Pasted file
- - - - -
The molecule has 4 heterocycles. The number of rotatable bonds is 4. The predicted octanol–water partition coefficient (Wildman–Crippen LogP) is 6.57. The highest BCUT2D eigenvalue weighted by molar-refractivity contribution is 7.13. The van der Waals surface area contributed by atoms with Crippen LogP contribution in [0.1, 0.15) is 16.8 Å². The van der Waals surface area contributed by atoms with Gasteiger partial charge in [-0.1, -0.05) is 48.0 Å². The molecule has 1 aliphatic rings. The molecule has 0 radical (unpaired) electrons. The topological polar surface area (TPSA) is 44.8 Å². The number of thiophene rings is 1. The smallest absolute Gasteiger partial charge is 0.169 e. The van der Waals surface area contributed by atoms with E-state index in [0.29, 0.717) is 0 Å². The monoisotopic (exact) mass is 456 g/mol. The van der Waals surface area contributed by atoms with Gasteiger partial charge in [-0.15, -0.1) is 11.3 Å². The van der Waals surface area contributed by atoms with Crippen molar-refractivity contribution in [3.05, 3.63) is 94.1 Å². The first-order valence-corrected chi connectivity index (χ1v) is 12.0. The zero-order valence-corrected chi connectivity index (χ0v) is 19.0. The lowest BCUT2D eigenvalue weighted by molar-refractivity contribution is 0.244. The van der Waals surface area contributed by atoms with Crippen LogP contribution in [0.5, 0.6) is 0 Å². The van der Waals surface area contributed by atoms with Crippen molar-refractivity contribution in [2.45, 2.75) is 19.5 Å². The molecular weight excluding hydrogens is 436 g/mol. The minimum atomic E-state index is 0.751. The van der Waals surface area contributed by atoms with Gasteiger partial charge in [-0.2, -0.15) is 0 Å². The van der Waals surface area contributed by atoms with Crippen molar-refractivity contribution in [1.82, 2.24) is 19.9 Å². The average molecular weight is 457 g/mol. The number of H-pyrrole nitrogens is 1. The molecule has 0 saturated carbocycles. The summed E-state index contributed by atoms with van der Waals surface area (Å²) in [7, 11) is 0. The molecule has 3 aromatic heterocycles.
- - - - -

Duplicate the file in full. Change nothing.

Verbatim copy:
The molecule has 4 heterocycles. The number of rotatable bonds is 4. The predicted octanol–water partition coefficient (Wildman–Crippen LogP) is 6.57. The highest BCUT2D eigenvalue weighted by molar-refractivity contribution is 7.13. The van der Waals surface area contributed by atoms with Crippen LogP contribution in [0.1, 0.15) is 16.8 Å². The van der Waals surface area contributed by atoms with Gasteiger partial charge in [-0.1, -0.05) is 48.0 Å². The molecule has 1 aliphatic rings. The molecule has 0 radical (unpaired) electrons. The topological polar surface area (TPSA) is 44.8 Å². The number of thiophene rings is 1. The smallest absolute Gasteiger partial charge is 0.169 e. The van der Waals surface area contributed by atoms with E-state index in [0.29, 0.717) is 0 Å². The monoisotopic (exact) mass is 456 g/mol. The van der Waals surface area contributed by atoms with Gasteiger partial charge in [-0.15, -0.1) is 11.3 Å². The van der Waals surface area contributed by atoms with Crippen molar-refractivity contribution in [3.05, 3.63) is 94.1 Å². The first-order valence-corrected chi connectivity index (χ1v) is 12.0. The zero-order valence-corrected chi connectivity index (χ0v) is 19.0. The lowest BCUT2D eigenvalue weighted by molar-refractivity contribution is 0.244. The van der Waals surface area contributed by atoms with Crippen LogP contribution in [0.5, 0.6) is 0 Å². The van der Waals surface area contributed by atoms with Crippen molar-refractivity contribution in [2.45, 2.75) is 19.5 Å². The molecular weight excluding hydrogens is 436 g/mol. The minimum atomic E-state index is 0.751. The van der Waals surface area contributed by atoms with Gasteiger partial charge in [-0.2, -0.15) is 0 Å². The van der Waals surface area contributed by atoms with Crippen molar-refractivity contribution in [1.82, 2.24) is 19.9 Å². The average molecular weight is 457 g/mol. The number of H-pyrrole nitrogens is 1. The molecule has 0 saturated carbocycles. The summed E-state index contributed by atoms with van der Waals surface area (Å²) in [7, 11) is 0. The molecule has 3 aromatic heterocycles.